We stayed there for ten days. On the second or third day of the war, something happened to my knee because of the stress. The knee started to abscess, I could barely walk. Therefore, when I came to Lozova, I started to take care of my leg. My whole family kept staying in the city. Through long manipulations and conversations I was trying to persuade my mother to leave, which was not easy. She is the person of “I am staying at home” and that’s it. She was by herself, her sister in Kyiv, her father and grandmother live in another part of the city. All of them were separately. I understood that I had to send my mother to a safe place, so I tried to convince her all week. Then I just said that she should do this, without any begs or excuses. I agreed with my sister that she will meet my mother in Kyiv and accompany her to the Netherlands.
At this time, the condition of the knee improved. I told my friend that he could stay in the apartment as long as needed. But for two days I was laying down and thinking that I cannot leave alone people who cannot move out on their own. And they will not get any help. There were options to move to Kyiv to my sister or to another central region of the country. I couldn’t let go the feeling that I needed to go back. When the war started, I had to see what fear people live in, how they had lack of the provisions, and I understood that I had to help somehow.
I packed up and went to Kharkiv. I said goodbye to relatives and a friend (grandmother and father stayed together, they are still in Lozova). Mom is currently in Holland, she is working, she is doing well. My sister accompanied my mother and came back.
I arrived to Kharkiv in the second half of March and immediately contacted my client Mykhailo. He already had a team involved in volunteering. They delivered humanitarian aid and evacuated people. I asked him if they needed another pair of hands? He replied, “Sure, come join!”
On the first day, I was introduced to everyone. There were about twenty people there. I was asked what I will do here, what are the options. At that moment, one of the drivers, Oleksiy, came up and asked if there is anyone for the role of forwarder, as the driver’s partner. The forwarder controls the process of providing assistance to people, optimizes the route, and helps the driver. I responded, said: “Let me try, I’m ready.” On this day, I realized that I am where I should be.
During the first three months I probably did more for people than in the last five years. Although I was engaged in something similar before the war, only, of course, not on such a scale. Sometimes I bought and collected food packages for grandmothers, fed street animals, but not so actively. You are giving 100% of yourself to this. There is no work, you just live on the food that the hub provides you, but there is also more time for good deeds. I kept track of how many people I theoretically helped. It motivated me a lot.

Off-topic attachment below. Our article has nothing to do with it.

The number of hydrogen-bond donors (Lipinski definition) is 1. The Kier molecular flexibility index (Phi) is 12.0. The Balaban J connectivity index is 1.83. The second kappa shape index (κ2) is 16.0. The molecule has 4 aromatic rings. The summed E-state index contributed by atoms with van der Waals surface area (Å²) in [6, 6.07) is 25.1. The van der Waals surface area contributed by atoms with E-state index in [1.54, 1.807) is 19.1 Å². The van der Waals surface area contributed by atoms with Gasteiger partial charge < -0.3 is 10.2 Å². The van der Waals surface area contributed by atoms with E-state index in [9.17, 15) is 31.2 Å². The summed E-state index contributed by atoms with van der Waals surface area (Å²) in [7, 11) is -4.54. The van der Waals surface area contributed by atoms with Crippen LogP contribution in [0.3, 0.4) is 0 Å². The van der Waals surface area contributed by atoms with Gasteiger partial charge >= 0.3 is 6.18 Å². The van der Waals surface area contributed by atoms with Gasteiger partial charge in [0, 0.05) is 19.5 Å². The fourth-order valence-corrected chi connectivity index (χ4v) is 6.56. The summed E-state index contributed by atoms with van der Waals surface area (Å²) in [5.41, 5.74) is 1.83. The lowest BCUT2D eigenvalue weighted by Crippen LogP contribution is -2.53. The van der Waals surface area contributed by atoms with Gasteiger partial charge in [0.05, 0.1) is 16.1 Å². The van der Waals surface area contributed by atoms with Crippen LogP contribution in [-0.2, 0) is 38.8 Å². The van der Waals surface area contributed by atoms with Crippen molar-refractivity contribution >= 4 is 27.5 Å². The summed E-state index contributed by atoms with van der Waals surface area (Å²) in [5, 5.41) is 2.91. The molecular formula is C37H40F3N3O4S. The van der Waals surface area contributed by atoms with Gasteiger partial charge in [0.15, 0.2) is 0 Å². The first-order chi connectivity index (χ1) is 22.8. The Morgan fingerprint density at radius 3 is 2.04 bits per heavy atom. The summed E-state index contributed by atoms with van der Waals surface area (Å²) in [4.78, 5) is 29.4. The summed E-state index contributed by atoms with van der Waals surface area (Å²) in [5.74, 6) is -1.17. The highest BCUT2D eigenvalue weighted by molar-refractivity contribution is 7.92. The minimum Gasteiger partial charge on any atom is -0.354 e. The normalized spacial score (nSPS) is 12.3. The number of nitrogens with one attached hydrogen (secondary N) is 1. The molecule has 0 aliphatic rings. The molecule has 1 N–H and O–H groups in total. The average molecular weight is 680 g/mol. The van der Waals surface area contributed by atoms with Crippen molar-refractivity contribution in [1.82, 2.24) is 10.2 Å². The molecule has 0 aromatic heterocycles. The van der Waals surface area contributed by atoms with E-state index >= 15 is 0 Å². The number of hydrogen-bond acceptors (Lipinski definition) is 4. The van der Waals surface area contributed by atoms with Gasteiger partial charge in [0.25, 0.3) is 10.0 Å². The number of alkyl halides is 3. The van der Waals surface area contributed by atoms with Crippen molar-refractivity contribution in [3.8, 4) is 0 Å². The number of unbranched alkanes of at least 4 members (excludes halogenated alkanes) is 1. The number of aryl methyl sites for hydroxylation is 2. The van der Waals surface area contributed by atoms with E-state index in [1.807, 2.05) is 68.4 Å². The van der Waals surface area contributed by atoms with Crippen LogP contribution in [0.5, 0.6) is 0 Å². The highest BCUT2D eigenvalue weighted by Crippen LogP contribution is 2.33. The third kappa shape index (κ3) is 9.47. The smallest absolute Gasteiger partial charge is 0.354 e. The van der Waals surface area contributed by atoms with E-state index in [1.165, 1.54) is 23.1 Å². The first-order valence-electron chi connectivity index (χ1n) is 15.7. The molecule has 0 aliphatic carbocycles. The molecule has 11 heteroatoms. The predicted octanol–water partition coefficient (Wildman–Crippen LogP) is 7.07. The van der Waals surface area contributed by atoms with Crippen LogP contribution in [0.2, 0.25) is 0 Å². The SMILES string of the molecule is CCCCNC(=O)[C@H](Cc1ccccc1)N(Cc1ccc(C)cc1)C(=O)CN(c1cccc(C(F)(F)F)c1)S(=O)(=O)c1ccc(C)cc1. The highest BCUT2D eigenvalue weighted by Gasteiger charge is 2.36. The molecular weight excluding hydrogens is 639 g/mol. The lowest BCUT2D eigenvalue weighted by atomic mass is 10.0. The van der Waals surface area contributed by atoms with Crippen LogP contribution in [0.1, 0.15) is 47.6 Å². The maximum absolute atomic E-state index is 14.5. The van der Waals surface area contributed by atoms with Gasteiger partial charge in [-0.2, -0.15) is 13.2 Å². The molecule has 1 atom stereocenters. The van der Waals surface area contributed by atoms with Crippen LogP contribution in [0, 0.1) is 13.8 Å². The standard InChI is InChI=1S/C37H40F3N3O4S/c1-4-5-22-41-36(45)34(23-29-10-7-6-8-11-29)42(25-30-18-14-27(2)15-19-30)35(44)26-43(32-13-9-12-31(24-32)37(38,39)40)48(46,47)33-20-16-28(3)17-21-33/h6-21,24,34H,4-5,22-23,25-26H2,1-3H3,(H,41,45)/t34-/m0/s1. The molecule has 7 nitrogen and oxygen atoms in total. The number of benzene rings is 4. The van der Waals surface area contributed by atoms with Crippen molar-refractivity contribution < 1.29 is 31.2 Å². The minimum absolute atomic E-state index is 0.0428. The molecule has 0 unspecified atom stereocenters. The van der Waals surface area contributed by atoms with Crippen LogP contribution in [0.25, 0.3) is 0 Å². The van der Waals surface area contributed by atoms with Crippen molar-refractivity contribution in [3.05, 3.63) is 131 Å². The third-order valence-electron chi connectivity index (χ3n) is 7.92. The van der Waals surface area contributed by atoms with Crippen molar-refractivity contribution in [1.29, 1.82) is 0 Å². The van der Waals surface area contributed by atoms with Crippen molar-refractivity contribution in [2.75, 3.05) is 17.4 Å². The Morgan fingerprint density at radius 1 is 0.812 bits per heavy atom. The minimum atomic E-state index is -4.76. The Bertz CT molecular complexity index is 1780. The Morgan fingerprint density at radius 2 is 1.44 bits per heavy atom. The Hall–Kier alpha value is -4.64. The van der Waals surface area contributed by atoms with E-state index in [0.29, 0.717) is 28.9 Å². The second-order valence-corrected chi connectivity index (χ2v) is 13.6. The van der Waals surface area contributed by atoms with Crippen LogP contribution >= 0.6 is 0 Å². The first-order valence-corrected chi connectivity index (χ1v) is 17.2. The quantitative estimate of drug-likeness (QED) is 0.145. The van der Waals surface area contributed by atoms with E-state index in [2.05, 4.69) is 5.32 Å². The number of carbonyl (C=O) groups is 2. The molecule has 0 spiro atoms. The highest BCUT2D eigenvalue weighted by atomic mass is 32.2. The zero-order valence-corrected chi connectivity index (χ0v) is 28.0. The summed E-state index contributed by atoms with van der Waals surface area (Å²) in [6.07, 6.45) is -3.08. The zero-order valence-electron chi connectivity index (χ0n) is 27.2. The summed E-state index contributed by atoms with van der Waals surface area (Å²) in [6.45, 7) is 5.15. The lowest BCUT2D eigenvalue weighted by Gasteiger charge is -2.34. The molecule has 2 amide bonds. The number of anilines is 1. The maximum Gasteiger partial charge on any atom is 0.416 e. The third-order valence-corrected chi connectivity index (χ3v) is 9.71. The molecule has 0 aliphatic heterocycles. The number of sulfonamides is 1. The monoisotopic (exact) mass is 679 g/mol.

Of course, it is difficult to live under constant shelling. Especially in the Northern Saltivka (district in Kharkiv — ed.). Sometimes I came home and could not sleep. On the one hand, there are so many people who are grateful to you, who energize you, on the other hand, there is constant shelling, and there is also a psychological component. Some people still think that the job of a volunteer is to bring, give the aid and go. I believe that this is only half of everything. I’ve always felt that the other half, which is more important, has always been the psychological impact, because people are confused and scared. These are adults, disabled people, pensioners, and mothers with small children. They all don’t know what to do, they ask things you don’t know the answer to. Therefore, all I could do was to calm, encourage, cheer up, and it was very mentally exhausted.
Half of the night you lie in bed, and you can’t digest it all, because there is too much information, big emotional losses. Sometimes the brain just exploded. But it’s worth it. I don’t regret anything. Everyone himself chooses what to do and how to live. The only thing I sometimes think about is that it’s bad that I didn’t come earlier. At least for a couple of days. Two days means 40-60 more people or families who would have received help.
We worked together with Mykhailo until the end of June, and then our team was broken up. Now I do more volunteering on my own. While cooperating with the team, I was coming to the warehouse, asking for food for street animals (you would have seen how many pets were left in the city at the beginning of the war), baby food. This is a completely different topic – when you can not only bring humanitarian aid, but you can also entertain children. There was so much happiness with each bag of baby food. It is something magical at times like this. During the time of fear and uncertainty, you look at the parents, who are almost in tears, and the child is so happy because this package, as if it were the best toy in his life.